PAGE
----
IHT excluded from Autumn statement

The autumn statement has not brought about any changes to inheritance tax despite widespread anticipation it might.

Seen very much as a potential vote winner at next year’s election, it has been suggested that any changes, which may favour the wealthier in society, could be introduced in the Spring.

IHT receipts also went up again this week – revealing that £4.6 billion was collected through the first seven months of the 2023/24 Financial Year – a 12% increase on the same period in the previous year (£4.1 billion through the first seven months) with the tax likely to raise yet another record annual total for the Chancellor of the Exchequer.

The uncertainty has seen some practitioners take to social media to say that the uncertainty has put clients off making long term decisions on their estate planning.

Hunt revealed that the state pension will increase by 8.5% from April 2024 to £221.20 a week, as the government honours the triple lock “in full”. He also announced that he will consult on giving people one pension pot for life. The BBC reported that he will consult on giving pension savers a “legal right to require a new employer to pay pension contributions into their existing pension”.

The government announced a comprehensive package of pension reform that will provide better outcomes for savers, drive a more consolidated pensions market and enable pension funds to invest in a diverse portfolio. These measures represent the next steps of the Chancellor’s Mansion House reforms and meet the 3 golden rules:

  1. to secure the best possible outcomes for pension savers
  2. to prioritise a strong and diversified gilt market
  3. to strengthen the UK’s competitive position as a leading financial centre

The package sits alongside the government’s comprehensive capital market reforms, to boost the attractiveness of markets, and make the UK the best place to start, grow and list a company. Despite the discussion around pension reform, there was still no mention of inheritance tax cuts. Caroline Miller, Partner & Head of Private Client at Wedlake Bell, commented:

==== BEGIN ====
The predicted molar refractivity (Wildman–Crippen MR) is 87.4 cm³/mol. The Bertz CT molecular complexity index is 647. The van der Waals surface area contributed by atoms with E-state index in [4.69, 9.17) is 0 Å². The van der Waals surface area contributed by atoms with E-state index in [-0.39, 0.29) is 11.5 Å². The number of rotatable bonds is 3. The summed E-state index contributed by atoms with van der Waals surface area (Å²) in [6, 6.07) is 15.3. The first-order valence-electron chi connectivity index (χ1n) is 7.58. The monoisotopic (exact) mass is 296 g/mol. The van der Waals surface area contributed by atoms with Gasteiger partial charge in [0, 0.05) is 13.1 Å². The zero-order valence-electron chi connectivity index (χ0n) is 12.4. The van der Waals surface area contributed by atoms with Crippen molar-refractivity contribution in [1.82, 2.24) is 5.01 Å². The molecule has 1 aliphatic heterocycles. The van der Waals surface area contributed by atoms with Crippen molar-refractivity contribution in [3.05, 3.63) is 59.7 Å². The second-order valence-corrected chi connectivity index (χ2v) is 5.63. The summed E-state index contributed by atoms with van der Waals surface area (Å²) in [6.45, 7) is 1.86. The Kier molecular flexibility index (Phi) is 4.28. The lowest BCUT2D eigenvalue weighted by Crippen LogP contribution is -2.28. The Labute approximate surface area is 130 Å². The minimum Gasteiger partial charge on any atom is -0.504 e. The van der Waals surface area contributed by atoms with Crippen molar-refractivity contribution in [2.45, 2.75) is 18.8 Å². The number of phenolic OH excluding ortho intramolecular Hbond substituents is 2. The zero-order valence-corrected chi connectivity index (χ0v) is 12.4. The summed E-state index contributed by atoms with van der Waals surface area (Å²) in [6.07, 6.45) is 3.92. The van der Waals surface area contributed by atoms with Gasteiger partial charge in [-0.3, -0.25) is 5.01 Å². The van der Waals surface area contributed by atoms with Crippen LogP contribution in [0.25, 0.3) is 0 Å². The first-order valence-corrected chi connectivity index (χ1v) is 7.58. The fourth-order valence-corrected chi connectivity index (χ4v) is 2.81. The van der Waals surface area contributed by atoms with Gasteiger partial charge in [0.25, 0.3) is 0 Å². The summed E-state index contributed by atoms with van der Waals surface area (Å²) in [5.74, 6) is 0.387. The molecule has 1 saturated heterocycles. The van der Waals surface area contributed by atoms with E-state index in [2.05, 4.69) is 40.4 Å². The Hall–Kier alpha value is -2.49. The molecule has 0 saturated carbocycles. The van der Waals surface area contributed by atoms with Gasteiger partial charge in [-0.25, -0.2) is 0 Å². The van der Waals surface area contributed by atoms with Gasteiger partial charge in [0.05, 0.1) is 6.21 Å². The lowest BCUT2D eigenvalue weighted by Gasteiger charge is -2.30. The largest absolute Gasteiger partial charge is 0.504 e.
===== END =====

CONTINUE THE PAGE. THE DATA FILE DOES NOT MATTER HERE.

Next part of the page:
“Given its reputation as one of the most hated taxes in Britain, many will be surprised that Jeremy Hunt has declined to cut or abolish inheritance tax, a widely expected announcement that would not only have been popular with voters but would not cost the Exchequer too dearly (some £6 billion).

It is possible that any inheritance tax cuts or reforms will instead be saved for the 2024 Spring Budget to make them more impactful in the run-up to the General Election, in which case, unless introduced immediately (which would be unusual but not unheard of), taxpayers are unlikely to benefit until there is time to implement the policies after the Election.

If the Labour party win, they have made it clear they are not in favour of any sort of inheritance tax cut, so whether or not there will in, in reality, be any abolition or significant concessions in respect of inheritance tax remains very much up in the air.”

Emily Deane TEP, Head of Government Relations at STEP, said that it is “disappointing” that the government has not announced a review of the inheritance tax regime which “creates huge complexity for families”. She continued:

“We urge the government to review it at the next possible opportunity, with the view to making it simpler, fairer and more effective.

Work by the APPG for Inheritance and Intergenerational Fairness, which STEP contributed to, shows there are radical yet practical steps the government could take to achieve this aim while ensuring the exchequer doesn’t suffer a significant shortfall. Reform could be as simple as reducing the current 40% fixed rate, removing some of the reliefs, and abolishing potentially exempt transfers. A lower fixed rate alone would simplify the whole system thereby decreasing opportunities for avoidance and abuse.
‘The current system is antiquated and complex and we will continue to work with parliamentarians and the government to improve it.”

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